A broader and more robust vision is one of "engagement," in which local knowledge is incorporated into the educational equation and in which participatory research and other alternative methods of research and learning are emphasized. In this conceptualization, the scientific expert is someone who learns as much as anyone. Indeed, many of the early pioneers of the land-grant university saw its real contribution, especially Extension or engagement, as that of supporting and sustaining democratic principles and values that are at the heart of our national heritage, culture, and future (Peters, 2013; Cordes & Peters, 2014). CD educators are well positioned and skilled to provide leadership for achieving this more expansive view of the power of the land-grant university.
Ahearn, M., Yee, J. & Bottum, J. (2003). Regional trends in Extension System resources. Economic Research Service, Agriculture Information Bulletin Number 781, April. Retrieved from: http://ageconsearch.umn.edu/bitstream/33787/1/ai030781.pdf
APLU (Association of Public and Land-Grant Universities (2012). The land-grant tradition. Washington, DC. Retrieved from: http://www.aplu.org/document.doc?id=780
Bailey , L. H. , Wallace, H., Butterfield, K. L., Page, W. H., Pinchot, G., Barnett, C. S., & Beard, W. A. (1909). Report of the Country Life Commission. Washington, DC: Government Printing Office.
Beaulieu, L. J., & Voth, D. E. (1984). A review and critique of rural development research in the land-grant system since 1970-with focus upon the South. Southern Rural Development Center, Series No. 65; January. Retrieved from: http://srdc.msstate.edu/publications/archive/065.pdf
Brown, D. L. (1982). Rural development in the land-grant university system. The Rural Sociologist, September: 274-81.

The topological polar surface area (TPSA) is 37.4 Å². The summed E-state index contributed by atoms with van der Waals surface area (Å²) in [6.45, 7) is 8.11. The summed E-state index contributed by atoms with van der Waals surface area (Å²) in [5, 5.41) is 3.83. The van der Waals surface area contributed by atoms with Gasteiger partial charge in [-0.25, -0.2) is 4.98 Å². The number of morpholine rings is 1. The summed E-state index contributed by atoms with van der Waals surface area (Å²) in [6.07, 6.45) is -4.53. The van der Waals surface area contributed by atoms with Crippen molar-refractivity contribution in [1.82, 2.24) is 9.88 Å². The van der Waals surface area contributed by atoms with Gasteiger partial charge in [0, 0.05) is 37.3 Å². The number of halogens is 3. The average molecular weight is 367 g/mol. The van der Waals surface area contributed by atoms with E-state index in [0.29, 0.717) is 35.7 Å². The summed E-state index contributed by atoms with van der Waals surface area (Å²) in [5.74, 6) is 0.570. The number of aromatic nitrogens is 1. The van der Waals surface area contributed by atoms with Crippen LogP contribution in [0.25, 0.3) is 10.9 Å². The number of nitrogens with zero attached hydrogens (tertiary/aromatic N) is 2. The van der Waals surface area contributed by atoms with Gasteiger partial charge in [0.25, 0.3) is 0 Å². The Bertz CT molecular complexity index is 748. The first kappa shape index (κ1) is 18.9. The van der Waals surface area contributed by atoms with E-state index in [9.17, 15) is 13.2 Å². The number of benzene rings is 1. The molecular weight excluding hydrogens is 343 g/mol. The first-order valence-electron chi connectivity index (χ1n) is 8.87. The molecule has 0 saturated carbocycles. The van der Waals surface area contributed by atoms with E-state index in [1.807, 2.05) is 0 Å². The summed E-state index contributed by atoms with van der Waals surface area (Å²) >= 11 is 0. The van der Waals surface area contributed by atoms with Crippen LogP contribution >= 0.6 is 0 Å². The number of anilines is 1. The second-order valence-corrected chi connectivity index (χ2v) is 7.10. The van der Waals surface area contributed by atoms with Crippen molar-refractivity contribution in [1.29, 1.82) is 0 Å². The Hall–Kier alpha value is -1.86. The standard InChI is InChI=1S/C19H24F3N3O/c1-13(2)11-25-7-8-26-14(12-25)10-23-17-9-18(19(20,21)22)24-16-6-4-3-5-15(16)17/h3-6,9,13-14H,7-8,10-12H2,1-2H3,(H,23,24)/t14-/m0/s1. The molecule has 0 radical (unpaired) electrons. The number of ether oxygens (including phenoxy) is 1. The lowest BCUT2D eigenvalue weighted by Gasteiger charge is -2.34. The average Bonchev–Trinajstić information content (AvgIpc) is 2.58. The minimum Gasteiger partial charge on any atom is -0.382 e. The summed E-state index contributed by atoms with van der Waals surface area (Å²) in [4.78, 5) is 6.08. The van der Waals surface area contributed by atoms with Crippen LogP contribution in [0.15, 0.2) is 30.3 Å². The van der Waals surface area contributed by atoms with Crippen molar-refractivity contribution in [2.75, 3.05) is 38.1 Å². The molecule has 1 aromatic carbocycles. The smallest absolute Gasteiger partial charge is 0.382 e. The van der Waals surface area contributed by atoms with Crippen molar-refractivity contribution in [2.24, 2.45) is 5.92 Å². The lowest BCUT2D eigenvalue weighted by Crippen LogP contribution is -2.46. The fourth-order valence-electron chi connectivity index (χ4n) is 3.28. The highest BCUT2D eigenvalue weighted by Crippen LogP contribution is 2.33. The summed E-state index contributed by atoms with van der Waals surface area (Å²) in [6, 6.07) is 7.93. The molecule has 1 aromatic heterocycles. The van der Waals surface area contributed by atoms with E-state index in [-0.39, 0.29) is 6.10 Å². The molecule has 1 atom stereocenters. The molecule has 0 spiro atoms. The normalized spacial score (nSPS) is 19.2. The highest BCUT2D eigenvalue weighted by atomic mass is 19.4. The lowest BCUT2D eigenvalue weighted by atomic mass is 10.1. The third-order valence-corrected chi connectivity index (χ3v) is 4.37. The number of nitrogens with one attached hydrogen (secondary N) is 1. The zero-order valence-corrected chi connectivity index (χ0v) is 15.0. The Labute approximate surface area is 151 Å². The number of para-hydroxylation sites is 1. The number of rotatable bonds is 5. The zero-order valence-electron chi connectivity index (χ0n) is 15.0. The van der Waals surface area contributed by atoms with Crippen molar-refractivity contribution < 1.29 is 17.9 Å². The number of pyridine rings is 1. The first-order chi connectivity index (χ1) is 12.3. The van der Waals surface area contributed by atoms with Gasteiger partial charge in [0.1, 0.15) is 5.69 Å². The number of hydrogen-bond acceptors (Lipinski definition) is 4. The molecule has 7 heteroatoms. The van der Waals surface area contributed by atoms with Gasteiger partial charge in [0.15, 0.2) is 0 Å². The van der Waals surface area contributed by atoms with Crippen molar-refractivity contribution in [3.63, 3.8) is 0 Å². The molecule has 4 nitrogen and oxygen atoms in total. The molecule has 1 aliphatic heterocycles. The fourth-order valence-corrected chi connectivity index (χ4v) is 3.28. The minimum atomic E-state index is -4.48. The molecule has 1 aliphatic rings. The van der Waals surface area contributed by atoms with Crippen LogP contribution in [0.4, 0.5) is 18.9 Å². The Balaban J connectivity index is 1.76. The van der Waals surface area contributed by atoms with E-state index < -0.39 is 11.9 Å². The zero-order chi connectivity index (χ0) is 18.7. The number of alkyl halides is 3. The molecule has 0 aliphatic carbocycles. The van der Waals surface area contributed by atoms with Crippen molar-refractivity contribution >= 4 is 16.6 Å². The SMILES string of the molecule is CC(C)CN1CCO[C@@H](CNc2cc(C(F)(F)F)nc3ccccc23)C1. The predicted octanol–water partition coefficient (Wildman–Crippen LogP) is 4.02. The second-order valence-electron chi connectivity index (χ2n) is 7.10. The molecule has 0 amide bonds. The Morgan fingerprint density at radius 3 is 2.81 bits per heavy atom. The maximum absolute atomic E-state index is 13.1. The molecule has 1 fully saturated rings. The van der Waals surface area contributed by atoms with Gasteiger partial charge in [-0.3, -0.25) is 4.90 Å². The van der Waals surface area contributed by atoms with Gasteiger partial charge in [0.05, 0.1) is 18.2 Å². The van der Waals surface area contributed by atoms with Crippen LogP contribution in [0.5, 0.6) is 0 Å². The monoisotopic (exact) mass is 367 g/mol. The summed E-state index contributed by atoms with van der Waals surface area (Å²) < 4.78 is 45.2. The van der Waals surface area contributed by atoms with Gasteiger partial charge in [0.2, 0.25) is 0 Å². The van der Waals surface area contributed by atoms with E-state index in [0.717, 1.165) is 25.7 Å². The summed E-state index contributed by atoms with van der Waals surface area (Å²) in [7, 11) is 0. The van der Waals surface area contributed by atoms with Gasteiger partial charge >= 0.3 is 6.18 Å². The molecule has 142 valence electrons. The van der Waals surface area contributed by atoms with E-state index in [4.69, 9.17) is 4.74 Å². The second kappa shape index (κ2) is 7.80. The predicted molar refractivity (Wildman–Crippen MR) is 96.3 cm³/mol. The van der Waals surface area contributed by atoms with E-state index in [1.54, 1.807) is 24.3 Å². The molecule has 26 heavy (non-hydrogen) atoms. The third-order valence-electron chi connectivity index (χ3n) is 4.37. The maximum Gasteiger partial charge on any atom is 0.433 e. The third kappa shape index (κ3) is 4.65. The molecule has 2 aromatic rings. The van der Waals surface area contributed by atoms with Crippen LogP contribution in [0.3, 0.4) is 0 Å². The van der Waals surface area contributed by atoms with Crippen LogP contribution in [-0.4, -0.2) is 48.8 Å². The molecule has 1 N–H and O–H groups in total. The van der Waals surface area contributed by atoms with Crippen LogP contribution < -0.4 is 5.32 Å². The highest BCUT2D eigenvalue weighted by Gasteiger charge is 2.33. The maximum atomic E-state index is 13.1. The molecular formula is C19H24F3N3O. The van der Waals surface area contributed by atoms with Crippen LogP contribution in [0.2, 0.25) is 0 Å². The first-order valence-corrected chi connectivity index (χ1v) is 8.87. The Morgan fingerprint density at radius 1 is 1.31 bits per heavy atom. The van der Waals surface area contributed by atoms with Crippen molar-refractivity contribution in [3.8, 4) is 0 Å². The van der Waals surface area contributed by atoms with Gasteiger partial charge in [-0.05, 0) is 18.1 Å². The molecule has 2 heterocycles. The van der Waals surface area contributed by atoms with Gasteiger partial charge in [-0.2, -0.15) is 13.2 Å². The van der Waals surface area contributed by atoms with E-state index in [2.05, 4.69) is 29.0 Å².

Brown, D. L. (1982). Rural development in the land-grant university system. The Rural Sociologist, September: 274-81.
Conglose, J. B. (2000). The Cooperative Extension Service's role in running a successful county economic development program. Journal of Extension 38(3) Article 3FEA3. Available at: http://www.joe.org/joe/2000june/a3.php
Cordes, S., & Peters, S., editors (2014). Higher education's roles in supporting a rural renaissance. Choices: The Magazine of Food, Farm and Resource Issues. Retrieved from: http://www.choicesmagazine.org/choices-magazine/theme-articles/higher-educations-roles-in-supporting-a-rural-renaissance/theme-overview-higher-educations-roles-in-supporting-a-rural-renaissance
Dillman, D. A. (1986). Cooperative Extension at the beginning of the 21st century. The Rural Sociologist, 6(2): 102-19.
Peters, S. J. (2013). Storying and restorying the land-grant mission. In Roger L. Geiger and Nathan M. Sorber (Eds.), The land-grant colleges and the reshaping of American higher education. Perspectives on the history of higher education, Vol. 30. New Brunswick, NJ: Transaction Publishers, pp. 335-353.
Phifer, B. M. (1990). Community development in America: A brief history. Sociological Practice, 8(1): 18-31. Retrieved from: http://digitalcommons.wayne.edu/cgi/viewcontent.cgi?article=1031&context=socprac
Roth, D. (2002). The Nixon Administration through passage of the Rural Development Act of 1972. Chapter 6 in Federal rural development policy in the twentieth century, edited by D. Roth, A.B. W. Effland, and D. E. Bowers. United States Department of Agriculture, Economic Research Service. Retrieved from: http://www.nal.usda.gov/ric/ricpubs/rural_development_policy.html.
Southern Rural Development Center (2009). Community resources and economic development (CRED) strategic directions for Extension; March. Retrieved from: http://www.nacdep.net/about_11_4288162539.pdf
U.S. Congress, Public Law 92-419 (1972). The Rural Development Act of 1972. August 30. Retrieved from: http://www.nifa.usda.gov/about/offices/legis/pdfs/ruraldevact.pdf.
Urbanowitz, S. C, & Wilcox, M. D. (2013). Examining Extension's capacity in community resource and economic development: Viewpoints of Extension administrators on the role of community resource and economic development in the Extension portfolio. Journal of Extension [On-line], 51(5 Article 5FEA2. Available at: http://www.joe.org/joe/2013october/a2.php
Views expressed in this Commentary and the accompanying discussion forum do not necessarily reflect those of the Extension Journal Inc. board of directors or the Journal of Extension editor. Journal of Extension Commentary discussion forums remain open through two issues of the journal. Anonymous comments are not permitted. All comments are screened before publication for derogatory content—disagreement is acceptable, but comments should reflect a respectful exchange about the relevant issue(s).